The ABC program Good Morning America recently ran an article about parenting with a very provocative headline, “Why Praise Can Be Bad for Kids.” The article reports on research findings revealing that children who receive unrealistic praise, “you got an A without studying, you must be brilliant!” tend to be less successful than children who receive honest recognition of their efforts. The article also warns of the pitfalls of labeling our children.
I draw your attention to this article because it supports the Parentology view of praise. We need to be aware of the greater impact of our praise. If the praise is overly general and lays certain expectations on the child, it can actually cause more harm than good. If the child is unable to live up to these expectations, she will think that she has failed, and we will have created the belief of “I am not good enough” in her.
Alternatively, if we give specific praise about a situation or specific action, then we become mirrors to our children—helping them see a reflection of themselves in the moment. Seeing how they acted in that moment will bring awareness of their strengths, and they will know how to keep doing what they were doing, or how to work harder to improve themselves.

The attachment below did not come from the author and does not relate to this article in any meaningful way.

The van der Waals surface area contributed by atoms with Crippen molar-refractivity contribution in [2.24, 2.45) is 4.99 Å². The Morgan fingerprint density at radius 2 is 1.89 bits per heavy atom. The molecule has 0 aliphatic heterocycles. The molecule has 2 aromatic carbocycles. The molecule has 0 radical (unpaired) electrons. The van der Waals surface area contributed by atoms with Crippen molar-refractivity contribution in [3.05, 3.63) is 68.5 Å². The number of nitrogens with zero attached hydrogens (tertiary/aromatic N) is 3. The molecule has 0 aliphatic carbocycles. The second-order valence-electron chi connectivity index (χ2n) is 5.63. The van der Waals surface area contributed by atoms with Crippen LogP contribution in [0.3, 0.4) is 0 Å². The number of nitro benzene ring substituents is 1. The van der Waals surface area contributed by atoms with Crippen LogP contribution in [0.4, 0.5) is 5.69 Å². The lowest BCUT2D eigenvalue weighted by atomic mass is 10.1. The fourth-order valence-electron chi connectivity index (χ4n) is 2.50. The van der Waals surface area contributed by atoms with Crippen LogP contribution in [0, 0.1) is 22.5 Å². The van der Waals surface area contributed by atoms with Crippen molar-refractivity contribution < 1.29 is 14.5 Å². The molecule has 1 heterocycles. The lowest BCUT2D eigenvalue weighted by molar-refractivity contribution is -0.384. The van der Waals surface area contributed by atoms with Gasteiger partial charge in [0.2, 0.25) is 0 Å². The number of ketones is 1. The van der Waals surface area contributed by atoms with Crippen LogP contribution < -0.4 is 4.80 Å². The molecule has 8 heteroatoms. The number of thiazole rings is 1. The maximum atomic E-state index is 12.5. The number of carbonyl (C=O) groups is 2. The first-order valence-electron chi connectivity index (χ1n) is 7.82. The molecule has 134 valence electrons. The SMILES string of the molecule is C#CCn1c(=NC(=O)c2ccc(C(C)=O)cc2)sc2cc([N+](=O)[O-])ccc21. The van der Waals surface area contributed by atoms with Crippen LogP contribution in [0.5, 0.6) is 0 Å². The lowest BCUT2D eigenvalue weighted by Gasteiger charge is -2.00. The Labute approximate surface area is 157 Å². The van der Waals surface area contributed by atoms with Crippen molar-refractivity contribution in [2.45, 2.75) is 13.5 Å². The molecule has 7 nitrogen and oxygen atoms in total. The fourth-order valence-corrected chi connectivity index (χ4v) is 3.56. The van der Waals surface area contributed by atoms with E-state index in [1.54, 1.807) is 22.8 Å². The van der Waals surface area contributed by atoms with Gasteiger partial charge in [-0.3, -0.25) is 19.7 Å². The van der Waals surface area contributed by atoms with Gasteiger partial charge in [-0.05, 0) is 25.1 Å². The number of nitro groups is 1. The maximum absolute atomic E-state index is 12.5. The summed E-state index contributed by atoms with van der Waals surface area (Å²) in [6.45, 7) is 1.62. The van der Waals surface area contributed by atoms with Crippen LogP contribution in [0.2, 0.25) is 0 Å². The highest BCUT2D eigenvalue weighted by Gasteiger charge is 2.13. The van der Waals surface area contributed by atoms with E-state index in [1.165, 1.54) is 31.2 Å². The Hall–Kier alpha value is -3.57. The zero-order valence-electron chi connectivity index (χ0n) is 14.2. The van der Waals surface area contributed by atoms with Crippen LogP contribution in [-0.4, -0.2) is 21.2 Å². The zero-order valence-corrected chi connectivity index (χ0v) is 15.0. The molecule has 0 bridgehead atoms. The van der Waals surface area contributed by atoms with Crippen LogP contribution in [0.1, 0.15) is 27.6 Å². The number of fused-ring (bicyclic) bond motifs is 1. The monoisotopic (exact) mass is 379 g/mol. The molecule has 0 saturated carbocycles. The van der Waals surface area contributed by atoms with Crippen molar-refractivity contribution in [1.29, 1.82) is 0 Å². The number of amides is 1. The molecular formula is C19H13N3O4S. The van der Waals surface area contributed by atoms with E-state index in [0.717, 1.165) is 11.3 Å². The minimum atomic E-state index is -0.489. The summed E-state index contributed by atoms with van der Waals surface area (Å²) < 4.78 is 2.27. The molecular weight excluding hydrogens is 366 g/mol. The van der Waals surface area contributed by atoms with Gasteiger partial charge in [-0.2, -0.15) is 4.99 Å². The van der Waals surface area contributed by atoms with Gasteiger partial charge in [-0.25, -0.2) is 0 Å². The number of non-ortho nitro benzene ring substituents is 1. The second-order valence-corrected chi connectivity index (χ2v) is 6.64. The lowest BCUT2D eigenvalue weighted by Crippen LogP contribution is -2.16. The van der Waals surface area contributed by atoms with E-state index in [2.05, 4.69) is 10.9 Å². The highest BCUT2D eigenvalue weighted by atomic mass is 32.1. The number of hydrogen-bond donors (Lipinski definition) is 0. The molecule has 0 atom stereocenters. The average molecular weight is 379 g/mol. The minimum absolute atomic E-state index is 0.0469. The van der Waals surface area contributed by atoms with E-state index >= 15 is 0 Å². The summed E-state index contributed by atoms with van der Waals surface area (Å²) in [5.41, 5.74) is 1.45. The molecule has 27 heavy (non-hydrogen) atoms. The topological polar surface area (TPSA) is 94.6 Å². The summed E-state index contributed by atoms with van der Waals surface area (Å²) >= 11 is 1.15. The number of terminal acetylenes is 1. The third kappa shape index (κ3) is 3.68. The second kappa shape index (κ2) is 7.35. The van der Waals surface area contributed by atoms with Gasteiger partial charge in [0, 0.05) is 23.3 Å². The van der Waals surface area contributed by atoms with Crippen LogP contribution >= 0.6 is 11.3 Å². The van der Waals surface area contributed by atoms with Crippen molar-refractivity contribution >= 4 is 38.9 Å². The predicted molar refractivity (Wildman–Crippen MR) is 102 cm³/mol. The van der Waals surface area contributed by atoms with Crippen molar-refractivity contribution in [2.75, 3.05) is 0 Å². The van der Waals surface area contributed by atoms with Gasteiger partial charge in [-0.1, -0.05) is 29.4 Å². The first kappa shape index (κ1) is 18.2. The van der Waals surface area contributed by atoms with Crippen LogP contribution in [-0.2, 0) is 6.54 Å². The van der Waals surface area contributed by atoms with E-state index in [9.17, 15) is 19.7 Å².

For example, rather than saying “you are such a great artist!” you might say “Oh, wow, look at that picture. You created depth and perspective through your use of color, and that made the picture a lot more alive!” This is great feedback that allows the child to recognize her strengths.
In another example, instead of saying “you are a great team player,” you could say “in that game, when you made sure that nobody was left out and you helped everyone to say what they needed to say. You demonstrated being a great team player…”
Try to remember a moment that you were impressed with your child. What was it specifically impressive? If you hold that mirror for your child, what he/she will be more aware of themselves? What may be the impact of that awareness?
Image available under CC License by susieq3c
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